Pubdate: Mon, 23 Jun 2003
Source: Corpus Christi Caller-Times (TX)
Address: P.O. Box 9136, Corpus Christi, TX 78469-9136
Copyright: 2003 Corpus Christi Caller-Times
Author: Carlos Villarreal
Note: Carlos Villarreal is the communications coordinator for the Texas 
Criminal Justice Reform Coalition. He is an attorney and a native of Corpus 


Two area narcotics task forces may lose their money and be forced to stop 
operating. While some have been quick to warn of a flood of drugs through 
South Texas, perhaps the elimination of the narcotics task forces would be 
a positive development. It is unfortunate that some officers may be losing 
their livelihoods, but maybe that money could be better spent.

The task forces have supposedly made 450 arrests in the past three years, 
but I would bet most of these individuals were low-level, non-violent 
offenders. The non-violent offender population in Texas jails and prisons 
is greater than the entire prison population in England and France. Much of 
this is because of the devastating war on drugs that has resulted in the 
arrests and incarceration of many offenders for petty crimes like 
possession of small amounts of a controlled substance. These offenders are 
often people of color and often juveniles or women. By locking up these 
folks, we are taking them away from their families and using resources that 
could be better spent on education and treatment programs.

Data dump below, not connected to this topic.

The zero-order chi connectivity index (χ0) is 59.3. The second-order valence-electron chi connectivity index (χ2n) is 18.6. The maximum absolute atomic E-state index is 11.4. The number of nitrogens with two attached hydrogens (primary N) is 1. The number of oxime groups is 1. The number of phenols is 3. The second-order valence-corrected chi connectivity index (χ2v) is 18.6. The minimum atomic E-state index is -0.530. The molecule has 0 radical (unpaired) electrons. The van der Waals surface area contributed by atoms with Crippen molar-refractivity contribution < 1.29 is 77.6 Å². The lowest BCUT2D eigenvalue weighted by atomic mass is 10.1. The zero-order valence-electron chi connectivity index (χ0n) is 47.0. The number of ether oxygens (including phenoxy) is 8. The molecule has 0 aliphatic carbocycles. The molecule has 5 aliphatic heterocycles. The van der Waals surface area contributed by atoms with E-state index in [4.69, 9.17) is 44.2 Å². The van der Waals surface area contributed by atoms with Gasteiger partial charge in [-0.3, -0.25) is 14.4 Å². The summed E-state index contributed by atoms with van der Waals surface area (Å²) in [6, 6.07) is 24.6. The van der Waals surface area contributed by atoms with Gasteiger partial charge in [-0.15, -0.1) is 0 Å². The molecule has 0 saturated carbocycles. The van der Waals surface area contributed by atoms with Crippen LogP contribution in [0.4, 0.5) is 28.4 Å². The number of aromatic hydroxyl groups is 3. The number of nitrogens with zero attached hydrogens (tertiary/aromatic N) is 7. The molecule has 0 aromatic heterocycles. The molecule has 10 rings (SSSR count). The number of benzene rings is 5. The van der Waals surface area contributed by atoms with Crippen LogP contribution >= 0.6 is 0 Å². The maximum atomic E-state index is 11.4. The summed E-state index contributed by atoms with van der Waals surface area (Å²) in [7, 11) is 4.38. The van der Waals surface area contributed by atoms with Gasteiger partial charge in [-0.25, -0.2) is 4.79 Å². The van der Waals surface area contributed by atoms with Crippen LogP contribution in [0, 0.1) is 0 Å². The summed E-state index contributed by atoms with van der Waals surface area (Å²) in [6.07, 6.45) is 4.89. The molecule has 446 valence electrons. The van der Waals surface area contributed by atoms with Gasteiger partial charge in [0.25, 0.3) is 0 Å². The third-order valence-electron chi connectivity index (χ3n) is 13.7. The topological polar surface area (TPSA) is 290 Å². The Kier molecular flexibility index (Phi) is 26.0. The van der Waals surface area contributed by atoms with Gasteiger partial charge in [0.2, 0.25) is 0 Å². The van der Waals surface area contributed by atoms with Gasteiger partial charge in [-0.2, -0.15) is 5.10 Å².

This year the Texas Legislature has had to deal with an enormous budget 
deficit that is resulting in cuts to numerous programs. My organization, 
along with many others, has tried to make the case for lowering sentences 
and eliminating programs like these narcotics task forces - this money 
could go to programs that are more desperately needed. Moreover, these 
narcotics task forces take up more than just state funds as they often 
require local matching dollars, which might otherwise be used to fund 
positive programs that give young people a reason to stay away from drugs 
and drug trafficking. Since 1986, Texas spending on corrections has grown 
at seven times the rate of spending on higher education, yet we haven't 
enjoyed any significant decreases in crime.

Our priorities must change, and the "tough-on-crime" policies of the '90s 
must be recognized as ill-conceived.

If officials really care about the drug problem in this country or in South 
Texas, they might do better to support drug treatment over law enforcement. 
Studies have shown that offenders who go through drug treatment are much 
less likely to re-offend than those who were denied treatment. In the long 
run, such programs are better for our communities and cost less than the 
money we spend on police, prosecutors and prisons for offenders who return 
again and again.

Indeed, in some cases grant money used for regional narcotics task forces 
can be used for specialized drug courts that would help steer offenders 
into the treatment they need. It's just a matter of applying for the grants 
next year.

Regional narcotics task forces throughout Texas have faced increasing 
scrutiny lately. It was such a task force that was responsible for the 
tragedy in Tulia, where a large segment of the black community was locked 
up for crimes they never committed. With an enormous budget crunch, and 
with spending cuts on programs for children and the poor, it seems almost 
irresponsible to continue funding this piece of the increasingly 
out-of-fashion drug war.

The elimination of the task forces should be seen, not as a crisis, but as 
incredible opportunity. 
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